Cedar is an evergreen plant native to India. The leaves are oval with a dark green toothed margin. The flowers are large, red-purple in color. The fruits are large and oval. The zest is widely used to make liqueurs and essential oils while the juice is used as a drink.
- Height 150 / 160cm
The Cedar tree (Citrus medica) appears to be native to India and Burma. There are ancient testimonies of this citrus fruit. From Persia it arrived in the Mediterranean countries and, probably in the third century BC, in Italy. It forms shrubs or small trees, up to 8 meters high, with thorny branches and irregular posture. The leaves, oval-oblong, with a toothed margin, medium-large, are slightly reddish and then dark green. The flowers are large and red-purple in bud. When opened, they have a white interior and a purple-tinged exterior. Gathered in racemes at the apex of the branches, they can be hermaphroditic or male due to abortion of the gynoecium. It has continuous flowering, with main flows in spring and autumn. The fruits are large, oblong or oval, with a smooth or wrinkled surface and full of protuberances. with thick epicarp and pulp divided into 5-12 segments that contain numerous monoembryonic seeds. The greatest economic importance of cedar derives from the peel that is used for the preparation of candied fruit, water and cedar syrup and for the extraction of essential oils. Soft drinks are made with the juice. In medicine it is used for the preparation of infusions.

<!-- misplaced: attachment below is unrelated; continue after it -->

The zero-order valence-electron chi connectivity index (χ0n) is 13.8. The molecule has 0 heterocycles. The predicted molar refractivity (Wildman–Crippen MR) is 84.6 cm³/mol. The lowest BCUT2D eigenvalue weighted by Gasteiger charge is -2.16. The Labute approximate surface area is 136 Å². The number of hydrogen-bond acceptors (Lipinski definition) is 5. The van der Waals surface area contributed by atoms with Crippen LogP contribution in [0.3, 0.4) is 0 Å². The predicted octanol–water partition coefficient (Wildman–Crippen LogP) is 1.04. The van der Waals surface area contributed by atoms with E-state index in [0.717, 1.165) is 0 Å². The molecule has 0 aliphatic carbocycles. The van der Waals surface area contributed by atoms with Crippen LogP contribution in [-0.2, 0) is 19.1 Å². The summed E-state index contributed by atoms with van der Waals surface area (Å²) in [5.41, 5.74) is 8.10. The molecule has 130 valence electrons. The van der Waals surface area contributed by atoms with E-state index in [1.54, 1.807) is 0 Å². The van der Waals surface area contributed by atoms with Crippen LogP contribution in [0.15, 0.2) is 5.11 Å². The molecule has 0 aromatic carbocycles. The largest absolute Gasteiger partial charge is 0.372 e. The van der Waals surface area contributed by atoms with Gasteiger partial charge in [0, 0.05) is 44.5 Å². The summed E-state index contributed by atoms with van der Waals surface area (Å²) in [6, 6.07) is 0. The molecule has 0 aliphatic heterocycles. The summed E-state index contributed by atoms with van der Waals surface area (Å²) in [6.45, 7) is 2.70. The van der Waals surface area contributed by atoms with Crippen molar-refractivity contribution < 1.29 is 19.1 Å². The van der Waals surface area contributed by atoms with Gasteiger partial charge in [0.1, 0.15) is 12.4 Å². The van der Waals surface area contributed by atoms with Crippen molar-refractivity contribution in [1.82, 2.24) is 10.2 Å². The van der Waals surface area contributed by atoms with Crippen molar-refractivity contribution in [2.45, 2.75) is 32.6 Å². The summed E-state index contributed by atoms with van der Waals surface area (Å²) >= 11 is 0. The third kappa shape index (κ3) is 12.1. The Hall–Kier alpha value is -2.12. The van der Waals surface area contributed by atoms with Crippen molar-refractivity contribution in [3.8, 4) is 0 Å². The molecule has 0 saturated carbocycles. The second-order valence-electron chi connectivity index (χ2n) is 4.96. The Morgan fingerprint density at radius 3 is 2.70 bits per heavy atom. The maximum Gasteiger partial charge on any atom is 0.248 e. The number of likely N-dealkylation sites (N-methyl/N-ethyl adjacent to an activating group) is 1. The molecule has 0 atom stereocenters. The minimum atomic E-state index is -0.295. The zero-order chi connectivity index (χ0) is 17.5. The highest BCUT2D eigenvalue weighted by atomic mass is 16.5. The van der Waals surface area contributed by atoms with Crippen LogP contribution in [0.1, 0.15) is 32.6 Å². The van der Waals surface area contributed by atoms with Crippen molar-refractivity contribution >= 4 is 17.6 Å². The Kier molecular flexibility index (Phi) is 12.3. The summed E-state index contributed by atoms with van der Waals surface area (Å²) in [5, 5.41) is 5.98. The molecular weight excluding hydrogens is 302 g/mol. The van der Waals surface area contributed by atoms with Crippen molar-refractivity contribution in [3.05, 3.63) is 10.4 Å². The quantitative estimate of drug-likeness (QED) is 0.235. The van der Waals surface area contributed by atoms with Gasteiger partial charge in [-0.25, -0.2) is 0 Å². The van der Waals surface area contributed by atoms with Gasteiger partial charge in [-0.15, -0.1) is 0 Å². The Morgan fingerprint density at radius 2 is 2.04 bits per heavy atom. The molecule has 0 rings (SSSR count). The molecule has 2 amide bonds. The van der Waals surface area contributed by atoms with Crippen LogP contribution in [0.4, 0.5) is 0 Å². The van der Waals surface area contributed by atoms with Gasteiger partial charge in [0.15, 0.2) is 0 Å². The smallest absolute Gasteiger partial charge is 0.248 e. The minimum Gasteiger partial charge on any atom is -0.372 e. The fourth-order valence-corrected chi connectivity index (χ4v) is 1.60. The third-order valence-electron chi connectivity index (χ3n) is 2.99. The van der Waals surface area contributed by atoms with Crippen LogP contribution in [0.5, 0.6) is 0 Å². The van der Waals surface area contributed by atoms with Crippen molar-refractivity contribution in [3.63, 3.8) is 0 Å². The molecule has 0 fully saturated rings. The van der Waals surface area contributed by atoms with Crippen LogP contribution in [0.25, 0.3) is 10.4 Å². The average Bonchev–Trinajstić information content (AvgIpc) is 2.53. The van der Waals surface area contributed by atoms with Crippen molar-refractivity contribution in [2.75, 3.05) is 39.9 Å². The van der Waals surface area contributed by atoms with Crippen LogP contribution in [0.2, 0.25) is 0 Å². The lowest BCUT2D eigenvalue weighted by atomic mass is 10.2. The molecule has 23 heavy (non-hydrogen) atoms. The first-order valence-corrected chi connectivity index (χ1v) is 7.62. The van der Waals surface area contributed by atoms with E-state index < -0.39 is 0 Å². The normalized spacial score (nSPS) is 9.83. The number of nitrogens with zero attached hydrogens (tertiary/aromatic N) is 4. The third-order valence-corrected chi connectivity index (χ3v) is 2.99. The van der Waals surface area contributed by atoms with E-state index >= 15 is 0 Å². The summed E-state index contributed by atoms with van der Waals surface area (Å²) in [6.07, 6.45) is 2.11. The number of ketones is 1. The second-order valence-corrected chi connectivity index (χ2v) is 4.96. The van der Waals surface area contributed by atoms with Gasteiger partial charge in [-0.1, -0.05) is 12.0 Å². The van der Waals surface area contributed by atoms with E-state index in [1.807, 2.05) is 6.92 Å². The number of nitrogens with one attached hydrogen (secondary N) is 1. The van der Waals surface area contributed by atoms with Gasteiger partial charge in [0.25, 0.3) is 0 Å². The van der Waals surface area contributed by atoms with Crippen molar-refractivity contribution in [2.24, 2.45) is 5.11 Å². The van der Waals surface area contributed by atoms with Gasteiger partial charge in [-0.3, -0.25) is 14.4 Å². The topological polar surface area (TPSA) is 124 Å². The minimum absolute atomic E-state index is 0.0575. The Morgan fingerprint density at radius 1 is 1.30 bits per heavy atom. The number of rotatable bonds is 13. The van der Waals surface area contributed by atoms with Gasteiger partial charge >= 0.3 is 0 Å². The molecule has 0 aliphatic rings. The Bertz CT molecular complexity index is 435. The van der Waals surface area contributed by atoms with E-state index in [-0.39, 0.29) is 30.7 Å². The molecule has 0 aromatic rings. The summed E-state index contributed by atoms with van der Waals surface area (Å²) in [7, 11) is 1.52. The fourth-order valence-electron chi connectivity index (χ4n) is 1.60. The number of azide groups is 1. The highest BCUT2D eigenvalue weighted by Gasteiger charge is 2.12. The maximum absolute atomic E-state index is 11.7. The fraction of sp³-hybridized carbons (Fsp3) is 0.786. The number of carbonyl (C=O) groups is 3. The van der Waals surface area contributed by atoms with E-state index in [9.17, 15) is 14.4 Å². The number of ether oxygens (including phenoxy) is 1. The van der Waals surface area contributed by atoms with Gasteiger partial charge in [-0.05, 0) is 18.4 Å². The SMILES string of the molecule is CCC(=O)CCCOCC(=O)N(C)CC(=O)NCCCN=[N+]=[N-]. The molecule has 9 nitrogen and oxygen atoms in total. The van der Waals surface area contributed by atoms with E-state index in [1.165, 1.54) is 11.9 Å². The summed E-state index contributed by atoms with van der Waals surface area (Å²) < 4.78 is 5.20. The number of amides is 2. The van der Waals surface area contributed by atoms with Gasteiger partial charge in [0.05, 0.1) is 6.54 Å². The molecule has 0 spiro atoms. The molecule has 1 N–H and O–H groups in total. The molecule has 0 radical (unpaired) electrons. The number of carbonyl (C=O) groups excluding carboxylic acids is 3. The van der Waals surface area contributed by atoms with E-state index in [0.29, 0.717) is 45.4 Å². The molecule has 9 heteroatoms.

Cultivation and Care :
The Cedar tree prefers soil composed of calcareous clay, sand and humus, as well as all those substrates that are particularly rich in nitrogen and potassium. Cedar has little resistance to harsh temperatures, cold and frosts: this explains the reason why it will be necessary to provide frames that allow the plant to be adequately protected. The first thing to do is to remove the soil, by spreading the manure. In any case, we must highlight how cedar plants need to be subjected to a pruning that must take place constantly and periodically, since if they were allowed to grow without any restraint, then they would give life to a crown with irregular habit, characterized by the presence of thorny branches that would only create confusion between them, carrying out a limiting and blocking action towards the fruiting of the cedar plant. The suggestion is, therefore, to prune it regularly and vigorously, in such a way as to cut off the branches that are not fruiting (which are also called nerds) and all those branches that have been affected by diseases or that are dry. Finally, we must not forget how important it will be to tie the various cedar plants together, so that the wind does not cause a collision between them and, therefore, to prevent scratches from forming on the various fruits. Finally, the last tip concerns the harvesting of the fruits of the cedar plant which, in most cases, must always be done in broad daylight.